In Japan, doctors only get about $35 for a patient visit. Hence the 5 minute appointments, getting a number deli style and checking on the internet when your turn is near.
However, doctors also get to bill the government/health insurance agencies a fee for prescribing drugs which can be as high as the visit fee for EACH drug; hence the incentive to give you a few drugs.
Also, still many doctors dispense the medications themselves or did you ever notice how the pharmacy is right next to or across the street from your doctor. So they get to capture the retail mark-up as well.
Although generic drugs are available in Japan; they have less than 20 % market share. This is because the MR (Medical Representative or Sales Rep in Western speak) is close with the prescribing doctor and organizes gokons (drunken group dates where it is easy to lay the nurses….) as well as probably takes the doctor out to fuzoku as part of his “sales duties.”
In summary, doctors make more on the drug end than the seeing patient end combined with J blowjob capitalism.
Another thing I read on the internet is something called IV cocktail. Get a cold, go to the doctor, and get an IV. That will put the bounce back in your step. Some doctors don’t always offers IVs to people who have a cold, but if you really want one, just ask the doctor. The doctor will usually oblige. Does this happen in America?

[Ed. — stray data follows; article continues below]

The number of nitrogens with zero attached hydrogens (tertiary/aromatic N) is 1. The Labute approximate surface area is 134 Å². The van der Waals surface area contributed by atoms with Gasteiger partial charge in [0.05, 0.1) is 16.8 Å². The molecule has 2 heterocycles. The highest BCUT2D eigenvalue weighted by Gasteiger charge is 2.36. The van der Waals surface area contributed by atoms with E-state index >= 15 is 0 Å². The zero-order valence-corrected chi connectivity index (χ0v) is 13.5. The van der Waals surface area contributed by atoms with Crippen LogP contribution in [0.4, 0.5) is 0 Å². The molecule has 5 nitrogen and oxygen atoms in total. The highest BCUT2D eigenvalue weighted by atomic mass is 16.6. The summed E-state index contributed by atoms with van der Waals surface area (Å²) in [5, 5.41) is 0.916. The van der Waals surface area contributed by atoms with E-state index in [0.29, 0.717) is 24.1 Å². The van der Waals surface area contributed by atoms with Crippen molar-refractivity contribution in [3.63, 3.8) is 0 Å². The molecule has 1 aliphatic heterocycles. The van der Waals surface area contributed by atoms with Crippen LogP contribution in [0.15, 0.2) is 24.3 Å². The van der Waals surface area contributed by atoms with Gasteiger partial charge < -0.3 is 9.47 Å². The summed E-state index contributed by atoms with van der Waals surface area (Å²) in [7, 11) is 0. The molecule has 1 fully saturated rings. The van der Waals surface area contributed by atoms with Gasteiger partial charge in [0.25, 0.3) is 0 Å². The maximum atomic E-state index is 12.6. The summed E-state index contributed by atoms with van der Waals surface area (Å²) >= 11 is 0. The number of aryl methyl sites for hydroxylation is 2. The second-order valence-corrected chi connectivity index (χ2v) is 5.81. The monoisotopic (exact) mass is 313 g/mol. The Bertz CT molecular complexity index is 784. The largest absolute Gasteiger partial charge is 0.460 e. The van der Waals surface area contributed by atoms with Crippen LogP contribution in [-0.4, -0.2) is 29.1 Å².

Episode 4: the pink chair
I’ll keep this really short. I went to a woman’s hospital upon recommendation of my host mom to get a Japanese prescription for birth control. Japan is still in freak out mode about the stuff, so I had to do a full medical check at the hospital before I could get the medicine (and I will have to do a mini check for 3 – 4 years after taking the medicine to make sure I do not get cancer from it). I was frustrated with this, but nothing put me over the top more than getting a pap done by a Japanese male doctor. I was not even asked if I was comfortable with having a male doctor – which I am not. So, they sit you down in a pink chair, you wear one of those nightgown things, a curtain is drawn so you can’t see the doctor and they can’t see you, the chair moves on its own to put you in the proper position, without warning something is stuck you know where, then another something is stuck you know where and a TV in the room turns one, the doctor happily says “your uterus!” and turns the TV off. Chair then rotates back to normal, doctor leaves, curtain stays where it is, you get dressed, go into the next room, get a picture to take home of your uterus, have to come back in a few weeks to hear the results. It was the most ridiculous process ever. Now, every time I go i request a female doctor and I feel much more comfortable. Next time I have to do a pap, I am going to ask for there to be no curtain…that was too freaky.
In the future, Jun and I will definitely be moving to a town with better hospitals